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Nigeria in talks for $31 bln debt buyback

- Tom Ashby

(Saturday, June 4, 2005)

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"From the Paris Club, the understanding is that we are likely -- and this is being negotiated -- to get debt relief of 70 percent of the debt. So for $1, we would pay 30 cents," said a senior Nigerian government finance official.

Nigeria is in detailed talks with the Paris Club of sovereign lenders for a debt buyback under which it could get up to 70 percent discount on $31 billion debt, senior Nigerian finance officials said on Friday. The buyback is one of several options for cancelling debt in Africa's most populous nation, but the sources said it looked like the most probable outcome as it offered unique benefits for both parties. For Nigeria, the buyback option offers the chance to eliminate all $31 billion of its Paris Club debt in one fell swoop using windfall earnings that have already been saved from the recent oil price surge. For creditors, it delivers cash up front in exchange for debt that many thought might never be paid in full. It also fits with their objective of transferring more wealth to the world's poorest continent.

"From the Paris Club, the understanding is that we are likely -- and this is being negotiated -- to get debt relief of 70 percent of the debt. So for $1, we would pay 30 cents," said a senior government finance official, asking not to be named. "Everyone is pushing for a deal between now and the G8 meeting in July. We would expect a statement from them on the matter and something concrete by December." Britain will host the Group of Eight meeting of leading industrialised countries on July 6 and many believe the summit presents the best opportunity for a deal.

Mansur Muhtar, director general of Nigeria's Debt Management Office, said Nigeria was focusing principally on the final outcome of talks in terms of the level of debt relief and the speed of delivery. Speaking to Reuters by telephone from London, Muhtar said Nigeria was using so-called Naples terms, equivalent to a 67 percent discount on the face value of debt as agreed for other poor countries, as the reference point for relief. "Our reference for the level of debt relief has always been Naples terms, on stock and flow of debt, at the bare minimum," he said, adding that a solution was required very soon "given Nigeria's development needs and political pressure". The exact percentage discount has yet to be agreed, and the issue is very delicate in Nigeria because lawmakers had been pressing for a 100 percent write-off. It could also affect the value of existing Nigerian debt traded on the secondary market.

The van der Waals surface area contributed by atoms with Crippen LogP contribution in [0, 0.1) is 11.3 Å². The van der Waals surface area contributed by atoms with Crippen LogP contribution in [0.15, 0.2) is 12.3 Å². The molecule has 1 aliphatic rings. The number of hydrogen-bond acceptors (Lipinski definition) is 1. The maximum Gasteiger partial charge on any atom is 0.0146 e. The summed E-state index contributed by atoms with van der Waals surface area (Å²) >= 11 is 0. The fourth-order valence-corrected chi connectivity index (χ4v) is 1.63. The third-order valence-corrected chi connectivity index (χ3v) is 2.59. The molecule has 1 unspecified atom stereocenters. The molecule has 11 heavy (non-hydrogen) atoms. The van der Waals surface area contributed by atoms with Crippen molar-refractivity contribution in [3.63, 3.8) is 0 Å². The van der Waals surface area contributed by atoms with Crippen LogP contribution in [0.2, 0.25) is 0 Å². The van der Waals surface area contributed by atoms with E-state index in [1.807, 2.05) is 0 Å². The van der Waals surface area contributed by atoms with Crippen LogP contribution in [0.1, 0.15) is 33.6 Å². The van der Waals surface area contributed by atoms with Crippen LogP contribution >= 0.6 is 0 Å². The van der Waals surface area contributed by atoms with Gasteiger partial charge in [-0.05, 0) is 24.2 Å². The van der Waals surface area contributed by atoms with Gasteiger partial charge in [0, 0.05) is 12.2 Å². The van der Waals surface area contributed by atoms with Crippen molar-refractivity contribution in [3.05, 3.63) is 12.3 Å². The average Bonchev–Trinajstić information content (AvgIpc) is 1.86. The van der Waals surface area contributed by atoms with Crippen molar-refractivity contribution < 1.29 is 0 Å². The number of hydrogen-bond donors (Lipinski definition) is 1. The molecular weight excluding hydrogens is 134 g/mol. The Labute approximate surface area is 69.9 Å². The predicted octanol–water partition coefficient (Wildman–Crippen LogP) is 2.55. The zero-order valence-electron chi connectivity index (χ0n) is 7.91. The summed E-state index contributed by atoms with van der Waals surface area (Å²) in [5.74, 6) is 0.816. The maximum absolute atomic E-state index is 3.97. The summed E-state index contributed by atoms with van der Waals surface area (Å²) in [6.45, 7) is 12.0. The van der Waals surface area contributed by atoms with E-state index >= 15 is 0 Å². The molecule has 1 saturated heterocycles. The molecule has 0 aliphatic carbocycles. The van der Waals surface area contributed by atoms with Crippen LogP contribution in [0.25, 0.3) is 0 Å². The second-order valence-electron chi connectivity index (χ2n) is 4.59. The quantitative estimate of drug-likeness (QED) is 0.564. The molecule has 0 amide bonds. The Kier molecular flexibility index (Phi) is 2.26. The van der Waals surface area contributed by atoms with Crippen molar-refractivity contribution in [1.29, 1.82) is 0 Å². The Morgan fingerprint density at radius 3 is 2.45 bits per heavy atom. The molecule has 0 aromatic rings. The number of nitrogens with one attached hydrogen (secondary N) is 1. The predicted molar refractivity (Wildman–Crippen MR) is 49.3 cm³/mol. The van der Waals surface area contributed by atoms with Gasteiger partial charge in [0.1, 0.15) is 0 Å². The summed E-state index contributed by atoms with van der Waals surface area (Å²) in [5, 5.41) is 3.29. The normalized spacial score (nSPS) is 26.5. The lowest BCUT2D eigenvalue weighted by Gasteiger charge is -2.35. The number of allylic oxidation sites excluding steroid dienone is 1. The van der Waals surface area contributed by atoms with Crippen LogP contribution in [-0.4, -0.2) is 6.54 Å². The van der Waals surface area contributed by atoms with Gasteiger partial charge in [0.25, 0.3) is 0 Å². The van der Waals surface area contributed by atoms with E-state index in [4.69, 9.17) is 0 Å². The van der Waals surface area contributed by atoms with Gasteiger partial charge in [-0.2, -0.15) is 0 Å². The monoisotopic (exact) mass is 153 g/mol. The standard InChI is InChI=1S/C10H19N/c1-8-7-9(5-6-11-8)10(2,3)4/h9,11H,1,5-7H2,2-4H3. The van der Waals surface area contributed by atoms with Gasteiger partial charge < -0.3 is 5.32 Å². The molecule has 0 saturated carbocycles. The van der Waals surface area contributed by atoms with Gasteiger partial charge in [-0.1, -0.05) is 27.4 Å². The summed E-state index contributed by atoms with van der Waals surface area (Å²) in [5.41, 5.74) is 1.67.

A diplomat for one major creditor said: "Most creditors are on board with the idea of a buyback, but we certainly don't see an agreement at a 70 percent discount." "The French originally talked about 30 percent discount, but 50 percent is now coming out a lot and we want to push for more."

Another senior Nigerian government source close to the talks said: "I believe 70 percent is not bad, but 75-80 percent would be better. I think 70 percent could be funded." Todd Moss, a research fellow at the U.S.-based Centre for Global Development, suggested in an influential paper in April that Nigeria offer to buy back its debt at 20-33 cents per dollar of face value. "Such a deal would cost the Nigerians $6-$9 billion, or about the increase in foreign reserves from the oil windfall," Moss said.

Nigeria, which is Africa's most populous nation with 140 million people, was passed over for debt relief in the 1980s and 1990s because it did not have an agreement with the International Monetary Fund (IMF) and was ruled by military dictators until 1999. But President Olusegun Obasanjo, elected in 1999, has introduced a home-grown reform agenda with IMF monitoring, and made debt relief his top priority in relations with the West. Nigeria's largest single creditor, Britain, has proposed a major increase in aid, debt relief and trade for Africa to help it achieve ambitious development goals for 2015. It has been pushing Nigeria's case in the Paris Club. Obasanjo has argued that $2.5 billion in annual debt dues would be better spent on education, health and power. The OPEC member has actually been paying only $1 billion a year to the Paris Club since 2003, less than half its dues.

The lack of a formal IMF programme had been cited by some creditors as an obstacle to a debt deal, but the government said last month that it hoped to be among the first countries to sign up a new programme, known as a Policy Support Agreement, when it is created by the IMF in July. Some creditors are also concerned that any new formula for debt relief agreed with Nigeria could devalue debt owed by other nations. The government saved $6 billion in above-budget oil earnings last year, and could save a similar amount in 2005. Analysts said the G8 meeting in Scotland next month could be the catalyst for a deal.

"Missing this opportunity not only will lose creditors their best chance to collect this debt, but could also threaten the economic and democratic reforms in one of Africa's largest and most pivotal countries," Moss wrote.

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